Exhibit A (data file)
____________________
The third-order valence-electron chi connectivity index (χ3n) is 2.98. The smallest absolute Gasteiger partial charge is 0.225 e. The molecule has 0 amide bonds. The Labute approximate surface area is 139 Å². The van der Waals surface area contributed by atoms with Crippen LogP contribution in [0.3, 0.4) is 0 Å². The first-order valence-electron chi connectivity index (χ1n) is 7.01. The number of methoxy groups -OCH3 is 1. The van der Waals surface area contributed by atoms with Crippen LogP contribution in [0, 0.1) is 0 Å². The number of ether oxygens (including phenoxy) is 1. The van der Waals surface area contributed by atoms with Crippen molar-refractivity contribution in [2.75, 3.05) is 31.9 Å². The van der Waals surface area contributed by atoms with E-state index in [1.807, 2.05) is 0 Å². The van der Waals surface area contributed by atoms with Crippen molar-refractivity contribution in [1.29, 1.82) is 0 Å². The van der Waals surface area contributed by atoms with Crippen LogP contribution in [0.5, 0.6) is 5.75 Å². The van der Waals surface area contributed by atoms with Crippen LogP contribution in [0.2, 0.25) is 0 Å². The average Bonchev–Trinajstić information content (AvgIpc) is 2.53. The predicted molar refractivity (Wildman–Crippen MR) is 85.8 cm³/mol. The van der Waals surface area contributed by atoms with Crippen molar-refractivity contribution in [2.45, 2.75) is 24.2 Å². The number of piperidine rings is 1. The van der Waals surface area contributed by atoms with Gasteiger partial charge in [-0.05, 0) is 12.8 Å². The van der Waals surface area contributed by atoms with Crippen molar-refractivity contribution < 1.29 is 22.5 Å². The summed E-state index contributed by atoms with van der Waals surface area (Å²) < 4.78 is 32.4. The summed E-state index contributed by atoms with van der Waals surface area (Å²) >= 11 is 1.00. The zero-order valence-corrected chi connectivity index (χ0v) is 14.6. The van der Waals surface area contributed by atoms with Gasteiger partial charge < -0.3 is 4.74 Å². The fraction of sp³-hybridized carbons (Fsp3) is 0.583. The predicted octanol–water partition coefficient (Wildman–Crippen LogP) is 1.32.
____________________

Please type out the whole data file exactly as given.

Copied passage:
The third-order valence-electron chi connectivity index (χ3n) is 2.98. The smallest absolute Gasteiger partial charge is 0.225 e. The molecule has 0 amide bonds. The Labute approximate surface area is 139 Å². The van der Waals surface area contributed by atoms with Crippen LogP contribution in [0.3, 0.4) is 0 Å². The first-order valence-electron chi connectivity index (χ1n) is 7.01. The number of methoxy groups -OCH3 is 1. The van der Waals surface area contributed by atoms with Crippen LogP contribution in [0, 0.1) is 0 Å². The number of ether oxygens (including phenoxy) is 1. The van der Waals surface area contributed by atoms with Crippen molar-refractivity contribution in [2.75, 3.05) is 31.9 Å². The van der Waals surface area contributed by atoms with E-state index in [1.807, 2.05) is 0 Å². The van der Waals surface area contributed by atoms with Crippen molar-refractivity contribution in [1.29, 1.82) is 0 Å². The van der Waals surface area contributed by atoms with Crippen LogP contribution in [0.5, 0.6) is 5.75 Å². The van der Waals surface area contributed by atoms with Crippen LogP contribution in [0.2, 0.25) is 0 Å². The average Bonchev–Trinajstić information content (AvgIpc) is 2.53. The predicted molar refractivity (Wildman–Crippen MR) is 85.8 cm³/mol. The van der Waals surface area contributed by atoms with Crippen molar-refractivity contribution in [2.45, 2.75) is 24.2 Å². The number of piperidine rings is 1. The van der Waals surface area contributed by atoms with Gasteiger partial charge in [-0.05, 0) is 12.8 Å². The van der Waals surface area contributed by atoms with Crippen molar-refractivity contribution < 1.29 is 22.5 Å². The summed E-state index contributed by atoms with van der Waals surface area (Å²) < 4.78 is 32.4. The summed E-state index contributed by atoms with van der Waals surface area (Å²) >= 11 is 1.00. The zero-order valence-corrected chi connectivity index (χ0v) is 14.6. The van der Waals surface area contributed by atoms with Gasteiger partial charge < -0.3 is 4.74 Å². The fraction of sp³-hybridized carbons (Fsp3) is 0.583. The predicted octanol–water partition coefficient (Wildman–Crippen LogP) is 1.32.